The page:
NASA has successfully launched four astronauts on a journey to the International Space Station (ISS). The Crew-6 astronauts launched in a SpaceX Crew Dragon vehicle carried by a Falcon 9 rocket from Launch Complex 39A at NASA’s Kennedy Space Center in Florida at 12:34AM ET on Thursday, March 2nd.
The crew will travel throughout the day and arrive at the ISS at around 1AM ET on Friday, where they will join the four members of Crew-5 plus three more crew members, for a total of 11 people on board the station. This won’t last for long, however, as the Crew-5 astronauts are scheduled to return to Earth in another Crew Dragon in a few days’ time.
“Congratulations to the NASA and SpaceX teams for another history-making mission to the International Space Station!” said NASA administrator Bill Nelson in a statement. “The Commercial Crew Program is proof American ingenuity and leadership in space benefits all of humanity – through groundbreaking science, innovative technology, and newfound partnership.”
The launch of the Crew-6 had been planned for Monday, February 27th, but was called off at the last minute due to an issue with the rocket propellant ignition fluid. The compound in question, called triethylaluminum triethylboron, or TEA-TEB, is needed to ignite the propellant used in Falcon 9 rockets, which includes both liquid oxygen and rocket-grade kerosene, called RP-1.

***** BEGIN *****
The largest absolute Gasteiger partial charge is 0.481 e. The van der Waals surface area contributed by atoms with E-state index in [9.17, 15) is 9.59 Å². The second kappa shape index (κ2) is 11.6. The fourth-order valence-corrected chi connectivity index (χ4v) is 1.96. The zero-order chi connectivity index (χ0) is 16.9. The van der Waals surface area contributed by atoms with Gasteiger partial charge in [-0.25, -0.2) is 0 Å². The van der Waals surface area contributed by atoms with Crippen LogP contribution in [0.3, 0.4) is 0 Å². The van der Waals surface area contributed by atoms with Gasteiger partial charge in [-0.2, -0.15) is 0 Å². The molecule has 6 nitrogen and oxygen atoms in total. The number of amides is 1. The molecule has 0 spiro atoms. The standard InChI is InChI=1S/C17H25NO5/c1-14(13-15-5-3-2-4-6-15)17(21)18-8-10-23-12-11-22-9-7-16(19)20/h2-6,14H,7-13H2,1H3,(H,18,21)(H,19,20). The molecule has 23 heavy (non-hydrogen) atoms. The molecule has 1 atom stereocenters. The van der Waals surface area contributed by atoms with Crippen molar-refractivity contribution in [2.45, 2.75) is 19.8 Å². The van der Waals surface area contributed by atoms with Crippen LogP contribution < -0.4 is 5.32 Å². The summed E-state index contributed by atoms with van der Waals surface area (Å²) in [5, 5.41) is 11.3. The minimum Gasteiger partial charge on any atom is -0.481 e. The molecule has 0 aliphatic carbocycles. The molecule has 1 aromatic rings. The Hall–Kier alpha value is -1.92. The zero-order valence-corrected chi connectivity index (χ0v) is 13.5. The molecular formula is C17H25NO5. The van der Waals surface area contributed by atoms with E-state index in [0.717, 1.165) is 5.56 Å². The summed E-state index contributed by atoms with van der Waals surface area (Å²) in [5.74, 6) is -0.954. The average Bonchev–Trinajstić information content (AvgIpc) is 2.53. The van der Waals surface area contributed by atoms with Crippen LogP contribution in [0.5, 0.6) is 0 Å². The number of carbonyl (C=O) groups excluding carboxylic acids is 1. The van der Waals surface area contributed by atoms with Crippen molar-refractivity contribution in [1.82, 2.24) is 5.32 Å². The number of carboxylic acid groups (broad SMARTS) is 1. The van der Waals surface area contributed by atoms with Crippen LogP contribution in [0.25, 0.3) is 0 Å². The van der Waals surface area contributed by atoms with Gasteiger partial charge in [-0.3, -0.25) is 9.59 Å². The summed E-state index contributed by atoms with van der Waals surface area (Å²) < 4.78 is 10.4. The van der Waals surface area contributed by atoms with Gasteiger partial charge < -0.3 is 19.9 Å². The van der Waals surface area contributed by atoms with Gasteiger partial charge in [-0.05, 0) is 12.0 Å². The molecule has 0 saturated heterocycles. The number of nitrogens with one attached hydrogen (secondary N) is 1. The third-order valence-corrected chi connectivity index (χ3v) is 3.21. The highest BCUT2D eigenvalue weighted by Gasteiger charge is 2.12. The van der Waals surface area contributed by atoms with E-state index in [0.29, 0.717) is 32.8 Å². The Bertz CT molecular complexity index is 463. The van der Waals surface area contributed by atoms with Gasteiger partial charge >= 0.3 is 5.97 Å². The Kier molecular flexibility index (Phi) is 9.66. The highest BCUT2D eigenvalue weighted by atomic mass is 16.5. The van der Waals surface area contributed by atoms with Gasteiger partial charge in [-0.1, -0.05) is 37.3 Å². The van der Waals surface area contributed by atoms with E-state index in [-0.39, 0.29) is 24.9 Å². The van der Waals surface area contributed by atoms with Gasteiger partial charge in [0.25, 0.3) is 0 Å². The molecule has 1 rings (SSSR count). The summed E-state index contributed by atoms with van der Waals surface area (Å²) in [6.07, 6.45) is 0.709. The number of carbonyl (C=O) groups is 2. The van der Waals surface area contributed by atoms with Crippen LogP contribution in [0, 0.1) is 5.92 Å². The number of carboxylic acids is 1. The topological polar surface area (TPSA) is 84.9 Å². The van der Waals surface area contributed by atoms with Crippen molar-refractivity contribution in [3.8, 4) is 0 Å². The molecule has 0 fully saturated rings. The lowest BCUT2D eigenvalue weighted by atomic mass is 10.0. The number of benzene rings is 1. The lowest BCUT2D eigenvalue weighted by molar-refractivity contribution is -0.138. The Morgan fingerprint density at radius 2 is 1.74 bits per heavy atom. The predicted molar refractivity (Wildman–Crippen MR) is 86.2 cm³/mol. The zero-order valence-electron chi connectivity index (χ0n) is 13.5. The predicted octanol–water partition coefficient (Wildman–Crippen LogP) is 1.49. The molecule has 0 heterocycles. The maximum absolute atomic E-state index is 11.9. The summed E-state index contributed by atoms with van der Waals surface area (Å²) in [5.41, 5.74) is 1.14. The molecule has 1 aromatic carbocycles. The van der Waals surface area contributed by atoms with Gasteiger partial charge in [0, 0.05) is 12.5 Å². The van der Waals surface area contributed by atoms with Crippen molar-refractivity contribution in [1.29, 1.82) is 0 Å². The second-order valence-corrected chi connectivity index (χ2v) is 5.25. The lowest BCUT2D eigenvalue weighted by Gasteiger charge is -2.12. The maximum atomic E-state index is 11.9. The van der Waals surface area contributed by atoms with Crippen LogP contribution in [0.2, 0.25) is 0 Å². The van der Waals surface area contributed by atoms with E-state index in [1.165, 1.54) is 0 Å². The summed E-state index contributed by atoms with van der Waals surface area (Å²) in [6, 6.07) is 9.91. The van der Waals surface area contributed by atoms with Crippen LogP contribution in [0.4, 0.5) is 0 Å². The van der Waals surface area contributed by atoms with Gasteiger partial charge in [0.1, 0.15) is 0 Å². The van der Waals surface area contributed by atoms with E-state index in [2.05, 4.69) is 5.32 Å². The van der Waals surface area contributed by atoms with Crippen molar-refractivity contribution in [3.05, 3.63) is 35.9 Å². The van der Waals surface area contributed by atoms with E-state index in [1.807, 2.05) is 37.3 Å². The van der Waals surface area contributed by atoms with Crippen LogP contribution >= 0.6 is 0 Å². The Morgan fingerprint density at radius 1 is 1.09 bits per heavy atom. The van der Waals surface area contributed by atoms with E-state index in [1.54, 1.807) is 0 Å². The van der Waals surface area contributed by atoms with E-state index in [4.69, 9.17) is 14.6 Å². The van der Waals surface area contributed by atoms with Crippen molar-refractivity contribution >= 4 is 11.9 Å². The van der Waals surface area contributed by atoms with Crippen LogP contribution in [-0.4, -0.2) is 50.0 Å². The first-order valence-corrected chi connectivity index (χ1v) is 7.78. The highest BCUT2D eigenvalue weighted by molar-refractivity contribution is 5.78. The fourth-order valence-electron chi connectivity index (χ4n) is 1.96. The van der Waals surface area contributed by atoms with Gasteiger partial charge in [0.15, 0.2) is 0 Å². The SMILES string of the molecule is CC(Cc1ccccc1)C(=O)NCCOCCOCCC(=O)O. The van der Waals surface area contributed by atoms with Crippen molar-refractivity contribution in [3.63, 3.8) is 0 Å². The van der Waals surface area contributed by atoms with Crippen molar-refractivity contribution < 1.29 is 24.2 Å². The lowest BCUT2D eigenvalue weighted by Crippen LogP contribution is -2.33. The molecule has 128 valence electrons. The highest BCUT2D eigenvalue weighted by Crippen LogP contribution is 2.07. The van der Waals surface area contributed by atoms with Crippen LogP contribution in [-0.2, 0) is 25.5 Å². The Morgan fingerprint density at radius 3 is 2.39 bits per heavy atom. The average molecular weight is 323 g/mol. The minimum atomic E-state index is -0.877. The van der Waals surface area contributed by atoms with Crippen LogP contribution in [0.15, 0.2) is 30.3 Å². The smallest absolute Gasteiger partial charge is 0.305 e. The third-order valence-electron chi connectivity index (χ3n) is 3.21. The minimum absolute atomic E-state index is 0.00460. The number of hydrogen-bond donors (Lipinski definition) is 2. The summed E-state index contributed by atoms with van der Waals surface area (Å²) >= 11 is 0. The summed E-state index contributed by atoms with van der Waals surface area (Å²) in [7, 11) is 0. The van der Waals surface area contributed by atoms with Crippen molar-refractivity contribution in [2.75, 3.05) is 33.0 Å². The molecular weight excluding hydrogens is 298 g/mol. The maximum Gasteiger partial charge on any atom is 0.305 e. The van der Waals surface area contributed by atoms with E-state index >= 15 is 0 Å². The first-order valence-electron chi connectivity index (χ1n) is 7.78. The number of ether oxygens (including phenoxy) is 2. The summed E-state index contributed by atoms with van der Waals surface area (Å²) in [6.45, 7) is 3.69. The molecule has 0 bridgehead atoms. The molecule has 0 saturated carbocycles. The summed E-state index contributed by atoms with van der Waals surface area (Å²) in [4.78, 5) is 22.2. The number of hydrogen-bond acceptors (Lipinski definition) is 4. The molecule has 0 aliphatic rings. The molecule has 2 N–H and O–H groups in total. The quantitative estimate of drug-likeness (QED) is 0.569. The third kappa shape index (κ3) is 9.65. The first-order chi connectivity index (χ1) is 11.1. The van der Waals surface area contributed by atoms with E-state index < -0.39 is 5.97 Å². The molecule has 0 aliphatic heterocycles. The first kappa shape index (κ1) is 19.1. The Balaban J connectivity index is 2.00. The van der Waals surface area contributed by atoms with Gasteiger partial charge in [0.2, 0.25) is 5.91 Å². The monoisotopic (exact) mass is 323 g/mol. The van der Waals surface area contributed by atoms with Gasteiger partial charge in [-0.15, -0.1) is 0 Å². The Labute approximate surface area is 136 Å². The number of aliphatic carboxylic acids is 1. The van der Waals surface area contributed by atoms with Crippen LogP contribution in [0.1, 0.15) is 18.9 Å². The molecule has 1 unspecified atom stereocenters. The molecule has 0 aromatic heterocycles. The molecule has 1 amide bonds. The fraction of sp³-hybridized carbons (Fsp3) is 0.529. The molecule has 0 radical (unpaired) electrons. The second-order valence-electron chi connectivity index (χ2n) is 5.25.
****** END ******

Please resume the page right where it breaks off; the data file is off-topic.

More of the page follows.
After a review of the issue by NASA and SpaceX, NASA announced that the problem had been identified as a clogged filter in one of the ground systems. The filter was replaced and the lines cleaned, allowing the launch to go ahead this morning.
“I’m really proud of the team — that they worked through a tough issue in the last part of the count and made the right decision to step down, better understand the issue, and then fix it,” said Kathy Lueders, NASA’s associate administrator for Space Operations Mission Directorate, in a press conference following the launch. “We ended up with a beautiful launch.”
The Crew-6 mission consists of NASA’s Stephen Bowen and Woody Hoburg, United Arab Emirates astronaut Sultan Al Neyadi, and Russian cosmonaut Andrey Fedyaev. The four will spend approximately six months at the station conducting scientific research, including work on human health and preventing the contamination of space environments.
Astronaut Al Neyadi will be the second UAE citizen to visit the space station, following Hazza Al Mansouri, who took an eight-day trip to the station in 2019. His seat on this mission was secured through an agreement with private space company Axiom Space, who had the rights to a seat on a NASA Dragon mission after Axiom gave one of its seats on a Russian Soyuz vehicle to NASA astronaut Mark Vande Hei.
In a briefing before the launch, Al Neyadi said that he was looking forward to waking up in space every morning and being able to look out of the cupola window: “It’s literally out of this world. You can see and scan the whole world in 90 minutes, which is amazing.”